Few days ago I spent sometime talking to Calgarian Ralph Maclean, a Hong Kong veteran who fought for Hong Kong in the Canadian army during the Second World War. In fact, Ralph was captured by the Japanese army and became POW for 3 years and 7 months. His love of Hong Kong has continued to this day and he actually visited HK in recent years and was part of a HK-made documentary about that war and these HK vets.
The reason of my chat with Ralph was that he was really upset and disappointed of what he saw how the Chinese government has mistreated the Tibetans and jailed other innocent Human Rights activists in China. He read this article “Olympics? I will not run, jump or dive in China” and wanted to hear our thoughts on it. So I called Ralph to share with him my thoughts.
I told Ralph that, in my humble opinion, having the Olympics in Beijing and the torch relay around the world can actually bring some unintended but needed attentions to Chinese Human Rights problems, the Tibet stalemate, and even Chinese investment in Sudan (which indirectly prolong the genocide in Darfur). The protests in London, Paris, and today in San Francisco created an unprecedented international platform to focus on, I repeat, Chinese Human Rights problems, the Tibet stalemate, and even Chinese investment in Sudan.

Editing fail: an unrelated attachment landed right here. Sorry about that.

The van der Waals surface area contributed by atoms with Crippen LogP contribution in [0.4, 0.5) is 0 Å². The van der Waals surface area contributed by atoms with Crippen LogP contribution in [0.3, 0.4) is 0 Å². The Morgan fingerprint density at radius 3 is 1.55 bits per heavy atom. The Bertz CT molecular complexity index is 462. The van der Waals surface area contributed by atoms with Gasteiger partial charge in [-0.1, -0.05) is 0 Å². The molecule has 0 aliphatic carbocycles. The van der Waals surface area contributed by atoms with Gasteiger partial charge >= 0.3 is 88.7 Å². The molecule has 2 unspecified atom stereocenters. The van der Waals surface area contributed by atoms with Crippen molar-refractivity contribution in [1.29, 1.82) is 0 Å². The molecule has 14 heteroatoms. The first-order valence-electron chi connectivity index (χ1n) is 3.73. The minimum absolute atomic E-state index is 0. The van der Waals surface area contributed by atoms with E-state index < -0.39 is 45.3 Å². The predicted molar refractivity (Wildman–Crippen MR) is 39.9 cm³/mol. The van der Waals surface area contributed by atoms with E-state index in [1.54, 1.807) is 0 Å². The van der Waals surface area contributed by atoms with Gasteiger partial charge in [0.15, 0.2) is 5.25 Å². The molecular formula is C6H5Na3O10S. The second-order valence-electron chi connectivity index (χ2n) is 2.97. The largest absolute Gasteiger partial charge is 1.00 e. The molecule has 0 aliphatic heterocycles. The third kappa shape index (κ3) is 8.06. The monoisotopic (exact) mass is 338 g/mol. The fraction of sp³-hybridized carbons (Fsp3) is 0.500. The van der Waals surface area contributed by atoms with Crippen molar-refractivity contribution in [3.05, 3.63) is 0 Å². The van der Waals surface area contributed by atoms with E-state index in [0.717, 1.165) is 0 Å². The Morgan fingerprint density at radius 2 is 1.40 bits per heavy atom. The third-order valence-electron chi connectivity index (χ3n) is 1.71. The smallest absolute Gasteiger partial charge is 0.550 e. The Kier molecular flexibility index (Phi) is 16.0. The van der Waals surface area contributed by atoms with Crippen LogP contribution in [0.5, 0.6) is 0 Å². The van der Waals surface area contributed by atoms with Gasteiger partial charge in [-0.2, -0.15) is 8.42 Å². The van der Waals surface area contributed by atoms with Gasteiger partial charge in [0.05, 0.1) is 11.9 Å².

Membership to World Trade Organization, host country of the Olympics, de facto “Factory of the World”, etc are achievements that the Chinese should be proud of. At the same time, it is about time the Chinese government also starts to respect human rights, helping to halt the genocide in Darfur, etc.
Here is an excerpt from Telegraph.
Sebastian Coe, the chairman of the London Olympic Committee, has described the Chinese officials guarding the Olympic torch as “thugs”, piling more embarrassment onto the Games’ organisers. […]
Lord Coe made the comments as a member of Channel 4 News staff was attempting to contact him over the telephone and they were accidentally connected via the switchboard to a private conversation.
“They tried to push me out of the way three times. They are horrible. They did not speak English … I think they were thugs,” he said.
In a statement, Channel 4 News said: “By chance Channel 4 News had attempted to contact Lord Coe’s press office via their switchboard and was accidentally connected to the conversation he was having with a colleague, a 2012 press officer Jackie Brock Doyle.”
April 10, 2008 Update: From CBC (with video), “Dalai Lama supports China Olympics, but also right to protest” (with video)
April 13, 2008 Update: From CBC (with video), “Tibetans ‘not anti-Chinese,’ says Dalai Lama“
Here is a link to a full interview (43 minutes) of Dalai Lama with Ann Curry on NBC.